Syria violence kills 23, U.N. criticizes both sides


Violence hit two Syrian provinces with a rights group reporting 10 civilians dead in an army mortar attack and 12 soldiers killed in a firefight with rebel gunmen as U.N. monitors sought to shore up a flimsy ceasefire.

The United Nations accused both sides of breaching the truce and said it had credible reports that at least 34 children had been killed since the accord took effect on April 12.

The Britain-based Syrian Observatory for Human Rights, which tracks the 13-month-old uprising against President Bashar al-Assad, said nine members of one family died in mortar bomb blasts in a village in the northern province of Idlib, Reuters reports.

An activist on the Turkish border, Tareq Abdelhaq, said 35 people had been wounded and that some were being carried 25 km (15 miles) along mountain tracks to receive emergency treatment in refugee camps dotted along the frontier.
“Some are being smuggled over the border to Turkey. They had to carry the wounded and go through the mountains to avoid checkpoints on the road,” Abdelhaq said. “One guy died on the way. He was 19 years old and had very bad injuries.”

In the eastern province of Deir al-Zor, troops hit back with mortar and heavy machinegun fire after losing a dozen of their own to insurgents, killing at least one villager and destroying a school, the anti-Assad Observatory added.

The United Nations says Syrian security forces have killed more than 9,000 people since the uprising began in March 2011.

Like other Arab revolts against autocratic rulers, Syria’s revolt began with peaceful protests but a violent government response has spawned an increasingly bloody insurgency.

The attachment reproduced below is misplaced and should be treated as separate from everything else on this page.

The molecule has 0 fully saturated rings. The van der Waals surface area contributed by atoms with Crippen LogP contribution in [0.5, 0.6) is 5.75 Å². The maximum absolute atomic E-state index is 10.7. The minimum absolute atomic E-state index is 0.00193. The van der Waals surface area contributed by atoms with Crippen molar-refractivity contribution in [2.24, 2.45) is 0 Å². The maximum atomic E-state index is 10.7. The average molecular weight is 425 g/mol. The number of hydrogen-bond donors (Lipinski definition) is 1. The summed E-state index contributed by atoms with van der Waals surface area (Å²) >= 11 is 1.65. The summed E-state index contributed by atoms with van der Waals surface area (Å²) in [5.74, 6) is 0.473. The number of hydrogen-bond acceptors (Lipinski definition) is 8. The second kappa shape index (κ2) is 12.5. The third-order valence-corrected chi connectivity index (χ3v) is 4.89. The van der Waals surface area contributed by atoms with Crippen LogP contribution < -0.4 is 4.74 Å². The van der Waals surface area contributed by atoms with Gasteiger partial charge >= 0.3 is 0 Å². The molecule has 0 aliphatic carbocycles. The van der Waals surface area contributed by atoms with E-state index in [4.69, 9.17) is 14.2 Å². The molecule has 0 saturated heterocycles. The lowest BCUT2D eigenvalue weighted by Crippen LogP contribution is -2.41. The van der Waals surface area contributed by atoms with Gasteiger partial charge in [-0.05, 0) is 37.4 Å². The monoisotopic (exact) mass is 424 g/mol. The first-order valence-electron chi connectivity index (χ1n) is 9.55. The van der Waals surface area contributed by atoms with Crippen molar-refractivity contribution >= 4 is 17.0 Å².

The government says rebels have killed more than 2,600 soldiers and police, and the speaker of Syria’s parliament, Mahmoud al-Abrach, said that outside states backing the insurgency bore responsibility for the bloodshed.
“The escalation is continuing and it must be stopped from the outside – I mean those who are providing those groups with weapons and money,” he told Reuters Television in Damascus. “They need to stop this.”

The ceasefire brokered by U.N.-Arab League envoy Kofi Annan briefly calmed but failed to halt the conflict. Rebels, although low on funds and ammunition, seem to be stepping up a bombing campaign.

Explosions blew the fronts off buildings in the northwestern city of Idlib on Monday, killing nine people and wounding 100, including security personnel, according to state television, which blamed the blasts on “terrorist” suicide bombers.

Damascus has accused the United Nations of turning a blind eye to rebel ceasefire violations, although Secretary-General Ban Ki-Moon condemned the Idlib blasts and rocket fire on the central bank in the capital as “terrorist bomb attacks”.


The United Nations now has 30 truce monitors in Syria, a sprawling nation of 23 million people, and officials in New York said they expected all members of the planned 300-member mission to be on the ground by the end of the month.

Their commander, Norwegian Major General Robert Mood, has acknowledged his mission cannot solve Syria’s fundamental problems but said the security situation was not impossible.
“We have seen this in many crises before that if you simply keep adding to the violence with more bombs and weapons and more violence, it becomes a circle that is almost impossible to break,” he told BBC radio. “We are not in that situation.”

Western governments have lost patience with Assad, accusing him of breaking promises made to Annan that he would order troops and tanks back to their barracks.

Paris has called for U.N. sanctions against Damascus, but the West can do little given the diplomatic cover Syria enjoys at the Security Council from China and Russia. Moscow says the rebels are mainly to blame for the continued violence.

Western states are wary of military intervention along the lines of last year’s air campaign that helped topple Libya’s Muammar Gaddafi because of the greater diplomatic and military complexities of tackling Syria, as well as the potential spillover effects on a volatile Middle Eastern neighborhood.